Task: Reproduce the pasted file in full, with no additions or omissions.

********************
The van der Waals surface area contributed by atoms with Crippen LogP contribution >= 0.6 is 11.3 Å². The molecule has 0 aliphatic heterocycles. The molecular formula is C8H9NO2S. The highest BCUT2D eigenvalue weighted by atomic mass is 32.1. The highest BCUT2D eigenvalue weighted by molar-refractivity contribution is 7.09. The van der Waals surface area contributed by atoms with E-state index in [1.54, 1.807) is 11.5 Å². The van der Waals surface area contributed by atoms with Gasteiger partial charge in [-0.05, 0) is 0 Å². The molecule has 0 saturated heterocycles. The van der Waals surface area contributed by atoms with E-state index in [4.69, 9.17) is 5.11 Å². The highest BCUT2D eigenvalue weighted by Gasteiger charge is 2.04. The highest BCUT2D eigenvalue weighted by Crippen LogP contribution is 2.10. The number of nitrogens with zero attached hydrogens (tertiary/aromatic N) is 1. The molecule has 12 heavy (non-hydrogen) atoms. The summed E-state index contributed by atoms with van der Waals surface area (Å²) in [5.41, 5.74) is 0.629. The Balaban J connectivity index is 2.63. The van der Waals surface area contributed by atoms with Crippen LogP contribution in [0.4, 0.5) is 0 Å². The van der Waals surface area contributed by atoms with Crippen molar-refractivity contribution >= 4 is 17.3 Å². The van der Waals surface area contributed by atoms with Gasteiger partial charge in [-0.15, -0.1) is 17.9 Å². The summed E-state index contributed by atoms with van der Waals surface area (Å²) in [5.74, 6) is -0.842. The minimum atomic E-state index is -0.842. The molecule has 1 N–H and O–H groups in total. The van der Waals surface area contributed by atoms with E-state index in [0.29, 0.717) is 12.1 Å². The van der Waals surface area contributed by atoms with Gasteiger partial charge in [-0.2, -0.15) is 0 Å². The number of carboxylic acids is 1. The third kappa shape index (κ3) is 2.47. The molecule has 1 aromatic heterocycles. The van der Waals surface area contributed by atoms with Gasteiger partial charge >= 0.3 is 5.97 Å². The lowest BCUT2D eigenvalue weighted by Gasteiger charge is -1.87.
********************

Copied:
The van der Waals surface area contributed by atoms with Crippen LogP contribution >= 0.6 is 11.3 Å². The molecule has 0 aliphatic heterocycles. The molecular formula is C8H9NO2S. The highest BCUT2D eigenvalue weighted by atomic mass is 32.1. The highest BCUT2D eigenvalue weighted by molar-refractivity contribution is 7.09. The van der Waals surface area contributed by atoms with E-state index in [1.54, 1.807) is 11.5 Å². The van der Waals surface area contributed by atoms with Gasteiger partial charge in [-0.05, 0) is 0 Å². The molecule has 0 saturated heterocycles. The van der Waals surface area contributed by atoms with E-state index in [4.69, 9.17) is 5.11 Å². The highest BCUT2D eigenvalue weighted by Gasteiger charge is 2.04. The highest BCUT2D eigenvalue weighted by Crippen LogP contribution is 2.10. The number of nitrogens with zero attached hydrogens (tertiary/aromatic N) is 1. The molecule has 12 heavy (non-hydrogen) atoms. The summed E-state index contributed by atoms with van der Waals surface area (Å²) in [5.41, 5.74) is 0.629. The Balaban J connectivity index is 2.63. The van der Waals surface area contributed by atoms with Crippen LogP contribution in [0.4, 0.5) is 0 Å². The van der Waals surface area contributed by atoms with Crippen molar-refractivity contribution >= 4 is 17.3 Å². The van der Waals surface area contributed by atoms with Gasteiger partial charge in [-0.15, -0.1) is 17.9 Å². The summed E-state index contributed by atoms with van der Waals surface area (Å²) in [5.74, 6) is -0.842. The minimum atomic E-state index is -0.842. The molecule has 1 N–H and O–H groups in total. The van der Waals surface area contributed by atoms with E-state index in [0.29, 0.717) is 12.1 Å². The van der Waals surface area contributed by atoms with Gasteiger partial charge in [-0.2, -0.15) is 0 Å². The number of carboxylic acids is 1. The third kappa shape index (κ3) is 2.47. The molecule has 1 aromatic heterocycles. The van der Waals surface area contributed by atoms with Gasteiger partial charge >= 0.3 is 5.97 Å². The lowest BCUT2D eigenvalue weighted by Gasteiger charge is -1.87.